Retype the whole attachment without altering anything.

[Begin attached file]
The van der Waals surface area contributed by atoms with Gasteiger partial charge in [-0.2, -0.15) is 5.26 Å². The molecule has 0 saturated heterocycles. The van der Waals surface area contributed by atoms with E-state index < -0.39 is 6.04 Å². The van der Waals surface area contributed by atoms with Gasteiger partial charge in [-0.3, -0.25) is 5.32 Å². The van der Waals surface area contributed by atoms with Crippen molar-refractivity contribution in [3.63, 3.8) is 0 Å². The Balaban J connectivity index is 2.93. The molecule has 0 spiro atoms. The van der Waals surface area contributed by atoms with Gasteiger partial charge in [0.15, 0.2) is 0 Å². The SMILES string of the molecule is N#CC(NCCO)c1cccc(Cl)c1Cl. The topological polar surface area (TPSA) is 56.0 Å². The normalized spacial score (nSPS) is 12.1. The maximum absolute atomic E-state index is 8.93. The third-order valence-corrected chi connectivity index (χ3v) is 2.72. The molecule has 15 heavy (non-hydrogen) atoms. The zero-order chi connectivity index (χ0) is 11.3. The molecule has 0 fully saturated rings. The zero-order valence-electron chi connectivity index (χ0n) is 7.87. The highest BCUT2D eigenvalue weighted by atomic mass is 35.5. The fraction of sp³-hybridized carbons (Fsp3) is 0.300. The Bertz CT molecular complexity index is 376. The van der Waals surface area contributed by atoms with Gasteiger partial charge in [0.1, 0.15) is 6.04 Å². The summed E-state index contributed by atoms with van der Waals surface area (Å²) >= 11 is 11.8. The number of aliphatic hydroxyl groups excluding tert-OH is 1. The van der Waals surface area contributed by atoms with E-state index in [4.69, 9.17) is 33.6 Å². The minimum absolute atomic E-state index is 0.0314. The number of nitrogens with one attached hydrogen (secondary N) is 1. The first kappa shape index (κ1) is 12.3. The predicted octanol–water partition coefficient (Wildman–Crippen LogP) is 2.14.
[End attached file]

The van der Waals surface area contributed by atoms with Gasteiger partial charge in [-0.2, -0.15) is 5.26 Å². The molecule has 0 saturated heterocycles. The van der Waals surface area contributed by atoms with E-state index < -0.39 is 6.04 Å². The van der Waals surface area contributed by atoms with Gasteiger partial charge in [-0.3, -0.25) is 5.32 Å². The van der Waals surface area contributed by atoms with Crippen molar-refractivity contribution in [3.63, 3.8) is 0 Å². The Balaban J connectivity index is 2.93. The molecule has 0 spiro atoms. The van der Waals surface area contributed by atoms with Gasteiger partial charge in [0.15, 0.2) is 0 Å². The SMILES string of the molecule is N#CC(NCCO)c1cccc(Cl)c1Cl. The topological polar surface area (TPSA) is 56.0 Å². The normalized spacial score (nSPS) is 12.1. The maximum absolute atomic E-state index is 8.93. The third-order valence-corrected chi connectivity index (χ3v) is 2.72. The molecule has 15 heavy (non-hydrogen) atoms. The zero-order chi connectivity index (χ0) is 11.3. The molecule has 0 fully saturated rings. The zero-order valence-electron chi connectivity index (χ0n) is 7.87. The highest BCUT2D eigenvalue weighted by atomic mass is 35.5. The fraction of sp³-hybridized carbons (Fsp3) is 0.300. The Bertz CT molecular complexity index is 376. The van der Waals surface area contributed by atoms with Gasteiger partial charge in [0.1, 0.15) is 6.04 Å². The summed E-state index contributed by atoms with van der Waals surface area (Å²) >= 11 is 11.8. The number of aliphatic hydroxyl groups excluding tert-OH is 1. The van der Waals surface area contributed by atoms with E-state index in [4.69, 9.17) is 33.6 Å². The minimum absolute atomic E-state index is 0.0314. The number of nitrogens with one attached hydrogen (secondary N) is 1. The first kappa shape index (κ1) is 12.3. The predicted octanol–water partition coefficient (Wildman–Crippen LogP) is 2.14.